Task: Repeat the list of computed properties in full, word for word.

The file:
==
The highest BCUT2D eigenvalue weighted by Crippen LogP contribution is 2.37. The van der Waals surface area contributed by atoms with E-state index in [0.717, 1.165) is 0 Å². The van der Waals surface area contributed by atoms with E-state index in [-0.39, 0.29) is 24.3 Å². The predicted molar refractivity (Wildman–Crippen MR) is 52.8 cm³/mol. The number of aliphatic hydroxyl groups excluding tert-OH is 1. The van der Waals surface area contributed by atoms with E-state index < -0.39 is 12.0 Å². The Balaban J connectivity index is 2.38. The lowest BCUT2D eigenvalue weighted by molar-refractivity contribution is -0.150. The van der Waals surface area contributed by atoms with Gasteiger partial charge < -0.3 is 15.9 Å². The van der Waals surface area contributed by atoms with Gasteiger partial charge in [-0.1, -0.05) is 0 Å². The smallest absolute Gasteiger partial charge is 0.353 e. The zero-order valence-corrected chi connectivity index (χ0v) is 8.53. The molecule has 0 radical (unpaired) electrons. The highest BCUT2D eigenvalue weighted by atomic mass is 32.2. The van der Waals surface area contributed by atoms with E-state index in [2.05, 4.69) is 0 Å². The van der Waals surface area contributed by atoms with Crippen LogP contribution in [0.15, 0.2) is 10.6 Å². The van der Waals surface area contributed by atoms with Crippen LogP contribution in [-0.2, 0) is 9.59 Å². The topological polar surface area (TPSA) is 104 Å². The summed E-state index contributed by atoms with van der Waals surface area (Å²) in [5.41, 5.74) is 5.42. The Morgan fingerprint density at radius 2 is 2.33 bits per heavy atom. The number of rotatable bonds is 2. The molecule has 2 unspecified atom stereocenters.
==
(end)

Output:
The highest BCUT2D eigenvalue weighted by Crippen LogP contribution is 2.37. The van der Waals surface area contributed by atoms with E-state index in [0.717, 1.165) is 0 Å². The van der Waals surface area contributed by atoms with E-state index in [-0.39, 0.29) is 24.3 Å². The predicted molar refractivity (Wildman–Crippen MR) is 52.8 cm³/mol. The number of aliphatic hydroxyl groups excluding tert-OH is 1. The van der Waals surface area contributed by atoms with E-state index < -0.39 is 12.0 Å². The Balaban J connectivity index is 2.38. The lowest BCUT2D eigenvalue weighted by molar-refractivity contribution is -0.150. The van der Waals surface area contributed by atoms with Gasteiger partial charge < -0.3 is 15.9 Å². The van der Waals surface area contributed by atoms with Gasteiger partial charge in [-0.1, -0.05) is 0 Å². The smallest absolute Gasteiger partial charge is 0.353 e. The zero-order valence-corrected chi connectivity index (χ0v) is 8.53. The molecule has 0 radical (unpaired) electrons. The highest BCUT2D eigenvalue weighted by atomic mass is 32.2. The van der Waals surface area contributed by atoms with E-state index in [2.05, 4.69) is 0 Å². The van der Waals surface area contributed by atoms with Crippen LogP contribution in [0.15, 0.2) is 10.6 Å². The van der Waals surface area contributed by atoms with Crippen LogP contribution in [-0.2, 0) is 9.59 Å². The topological polar surface area (TPSA) is 104 Å². The summed E-state index contributed by atoms with van der Waals surface area (Å²) in [5.41, 5.74) is 5.42. The Morgan fingerprint density at radius 2 is 2.33 bits per heavy atom. The number of rotatable bonds is 2. The molecule has 2 unspecified atom stereocenters.